Tides & Currents

Tides and currents move large amounts of water around the world’s oceans, as well as nutrients, oxygen and heat. Currents influence weather patterns and tides are relied on for maritime safety due to their extremely reliable nature.

LATEST POSTS

The Gulf Oil Spill: Effects on Marine Life

The Deepwater Horizon disaster has imperiled the ecosystem along the U.S. Gulf Coast. Most oil spills have occurred at the ocean surface. This one, originating at the ocean floor and rising up through the...

Underwater Robots Explore the Ocean

The robotic underwater glider Scarlet Knight crossed the Atlantic over the course of several months in 2009. Credit: Map and Photo provided by Rutgers University A Rutgers freshman Engineering student prepares the Scarlet Knight’s...

Do Sharks Smell in Stereo?

A scalloped hammerhead shark at Isla del Coco, Costa Rica. Credit: © Terry Goss 2008/Marine Photobank Animals, on land and in the ocean, live in a 3-D world, and they depend on their sense...

Robotic Ocean Explorer

This is the world’s first unmanned, underwater robot—or “glider”—to cross an ocean basin, the pioneering Scarlet Knight . The robotic glider, also known as RU27, can dive to depths of 200 meters (660 feet)...

Ship Under a Bridge

Ocean conditions change every hour of every day. Tides, currents, and winds are constantly in flux. NOAA’s real-time data helps huge ships navigate safely under bridges and around obstacles. Explore other videos that capture...

Science in a Time of Crisis: Tracking the Currents

Part 5 of a 6-part series describing Woods Hole Oceanographic Institution's efforts to understand the scope and impact of the Deepwater Horizon oil spill in the Gulf of Mexico. "Tracking the Currents" follows work...

Scientists Work to Predict and Prevent Algae Blooms

Harmful algal blooms are dangerous, producing toxins that can kill marine organisms, taint shellfish, cause skin irritations, and even foul the air Credit: Flickr User AJC1 Algae, like all organisms, normally grow in balance...

Ocean Trash Plaguing Our Sea

Garbage patches in the ocean aren't piled-up islands of trash and debris, as is the common perception. But that doesn't mean the tiny, swirling plastic bits are nothing to worry about. The currents of...

Line W: A 10-Year Portrait of Our Planet

The Woods Hole Oceanographic Institution's "Line W" program is conducting research to better understand how the oceans and the atmosphere work together to cause, and are affected by, climate variability on the earth. Since...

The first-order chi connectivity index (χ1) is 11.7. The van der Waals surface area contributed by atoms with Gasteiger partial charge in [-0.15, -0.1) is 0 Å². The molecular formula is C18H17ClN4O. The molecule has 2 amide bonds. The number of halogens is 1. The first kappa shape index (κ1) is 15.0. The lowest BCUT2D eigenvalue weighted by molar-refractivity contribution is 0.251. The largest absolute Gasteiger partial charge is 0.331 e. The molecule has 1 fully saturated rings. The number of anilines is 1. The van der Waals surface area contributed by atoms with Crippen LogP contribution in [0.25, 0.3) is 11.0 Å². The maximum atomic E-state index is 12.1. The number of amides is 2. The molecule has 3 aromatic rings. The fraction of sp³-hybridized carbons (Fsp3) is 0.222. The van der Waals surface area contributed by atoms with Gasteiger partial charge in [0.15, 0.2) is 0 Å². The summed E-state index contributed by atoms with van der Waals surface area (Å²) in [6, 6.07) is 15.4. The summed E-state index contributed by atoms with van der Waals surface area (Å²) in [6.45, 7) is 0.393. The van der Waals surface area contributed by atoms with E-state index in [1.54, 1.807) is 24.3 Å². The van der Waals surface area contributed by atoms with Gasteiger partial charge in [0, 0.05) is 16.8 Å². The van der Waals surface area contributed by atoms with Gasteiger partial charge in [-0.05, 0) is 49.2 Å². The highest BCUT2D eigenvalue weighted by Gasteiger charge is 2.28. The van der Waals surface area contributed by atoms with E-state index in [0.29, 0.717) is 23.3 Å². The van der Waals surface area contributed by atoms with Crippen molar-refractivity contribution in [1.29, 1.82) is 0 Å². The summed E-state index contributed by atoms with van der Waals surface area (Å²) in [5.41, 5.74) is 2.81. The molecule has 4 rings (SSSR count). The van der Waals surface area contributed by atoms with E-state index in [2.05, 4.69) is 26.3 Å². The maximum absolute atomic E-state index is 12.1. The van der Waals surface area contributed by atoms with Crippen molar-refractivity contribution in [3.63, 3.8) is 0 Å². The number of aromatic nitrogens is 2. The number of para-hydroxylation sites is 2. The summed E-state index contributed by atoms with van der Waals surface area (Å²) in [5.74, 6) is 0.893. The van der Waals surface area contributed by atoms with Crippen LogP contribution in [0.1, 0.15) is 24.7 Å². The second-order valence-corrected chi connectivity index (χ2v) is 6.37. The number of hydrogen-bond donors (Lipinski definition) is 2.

Carrie Bow Cay field station sits in the blue and turquoise waters of Belize.

Tracking volcanic rock to the shores of Belize

For years, scientists have found pumice, a porous volcanic rock, scattered on the beaches and mangroves of Belize, despite the lack of volcanoes in the immediate area. Thanks to the persistence of one curious...
A map that shows wind and current patterns of Belize, Guatemala and Honduras.

Pumice: Just Scratching the Surface

Since 1902, more than 40 centimeters of mangrove peat could have accumulated at the Belize site, enough to entrap and bury small pieces of pumice. But Juan’s vexing questions persisted: Why hadn’t pumice been...
A map that shows wind and current patterns of Belize, Guatemala and Honduras.

Mapping the Pumice Journey

Finding pumice on the shores of Belize is a common occurrence based on a lot of anecdotal evidence, and may have figured prominently in Mayan life over the centuries. Maggie’s Mayan friend Doroteo Cho,...

Women in Oceanography

If you think only men can helm research vessels to get their hands dirty and study ocean currents, you're wrong. This short film follows the mostly-female scientists of the R/V Knorr research ship on...

Currents, Waves, and Tides: The Ocean in Motion

Credit: Yasmine Abulhab At the entrance of most beaches, there is a bulletin board with notices about water conditions: maybe a faded sign warning about rip currents and a list of this week's tide...

CARTHE Drifters: Where does oil go when it is spilled?

One-meter-tall plastic drifters are released into the Gulf of Mexico in 2012. Over 300 of these drifters were released and their location information was sent to researchers every five minutes through GPS satellite. Credit:...

Bob the Drifter

This video, produced by Waterlust, shows how the Consortium for Advanced Research on Transport of Hydrocarbon in the Environment (CARTHE) uses drifters to collect important data about the ocean. These data help researchers learn...

Ocean Currents: Motion in the Ocean

When you look underwater, what is making the seagrass wave in the water? The answer is ocean currents . Ocean currents are continuous movements of water in the ocean that follow set paths, kind...